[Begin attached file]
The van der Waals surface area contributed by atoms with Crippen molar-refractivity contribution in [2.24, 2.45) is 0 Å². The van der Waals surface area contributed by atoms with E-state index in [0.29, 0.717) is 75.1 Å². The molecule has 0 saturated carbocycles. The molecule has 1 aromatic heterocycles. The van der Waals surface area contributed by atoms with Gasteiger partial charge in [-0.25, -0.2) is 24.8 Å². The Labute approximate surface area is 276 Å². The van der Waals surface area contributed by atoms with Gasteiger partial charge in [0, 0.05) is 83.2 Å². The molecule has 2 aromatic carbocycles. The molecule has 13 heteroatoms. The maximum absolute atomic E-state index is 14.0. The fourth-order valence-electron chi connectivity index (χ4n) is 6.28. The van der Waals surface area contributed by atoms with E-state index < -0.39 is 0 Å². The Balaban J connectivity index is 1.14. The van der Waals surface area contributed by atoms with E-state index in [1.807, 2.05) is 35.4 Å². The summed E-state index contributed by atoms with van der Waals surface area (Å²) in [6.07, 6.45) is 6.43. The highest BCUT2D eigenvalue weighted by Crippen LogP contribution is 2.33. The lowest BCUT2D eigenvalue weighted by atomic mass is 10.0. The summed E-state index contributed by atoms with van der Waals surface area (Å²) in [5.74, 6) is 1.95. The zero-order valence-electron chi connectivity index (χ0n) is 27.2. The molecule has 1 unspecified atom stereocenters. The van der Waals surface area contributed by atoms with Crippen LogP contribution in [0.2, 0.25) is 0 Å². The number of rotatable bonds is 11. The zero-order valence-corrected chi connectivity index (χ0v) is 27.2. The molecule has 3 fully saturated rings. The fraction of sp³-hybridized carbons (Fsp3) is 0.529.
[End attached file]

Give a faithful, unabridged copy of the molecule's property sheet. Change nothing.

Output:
The van der Waals surface area contributed by atoms with Crippen molar-refractivity contribution in [2.24, 2.45) is 0 Å². The van der Waals surface area contributed by atoms with E-state index in [0.29, 0.717) is 75.1 Å². The molecule has 0 saturated carbocycles. The molecule has 1 aromatic heterocycles. The van der Waals surface area contributed by atoms with Gasteiger partial charge in [-0.25, -0.2) is 24.8 Å². The Labute approximate surface area is 276 Å². The van der Waals surface area contributed by atoms with Gasteiger partial charge in [0, 0.05) is 83.2 Å². The molecule has 2 aromatic carbocycles. The molecule has 13 heteroatoms. The maximum absolute atomic E-state index is 14.0. The fourth-order valence-electron chi connectivity index (χ4n) is 6.28. The van der Waals surface area contributed by atoms with E-state index < -0.39 is 0 Å². The Balaban J connectivity index is 1.14. The van der Waals surface area contributed by atoms with E-state index in [1.807, 2.05) is 35.4 Å². The summed E-state index contributed by atoms with van der Waals surface area (Å²) in [6.07, 6.45) is 6.43. The highest BCUT2D eigenvalue weighted by Crippen LogP contribution is 2.33. The lowest BCUT2D eigenvalue weighted by atomic mass is 10.0. The summed E-state index contributed by atoms with van der Waals surface area (Å²) in [5.74, 6) is 1.95. The zero-order valence-electron chi connectivity index (χ0n) is 27.2. The molecule has 1 unspecified atom stereocenters. The van der Waals surface area contributed by atoms with Crippen LogP contribution in [0.2, 0.25) is 0 Å². The number of rotatable bonds is 11. The zero-order valence-corrected chi connectivity index (χ0v) is 27.2. The molecule has 3 fully saturated rings. The fraction of sp³-hybridized carbons (Fsp3) is 0.529.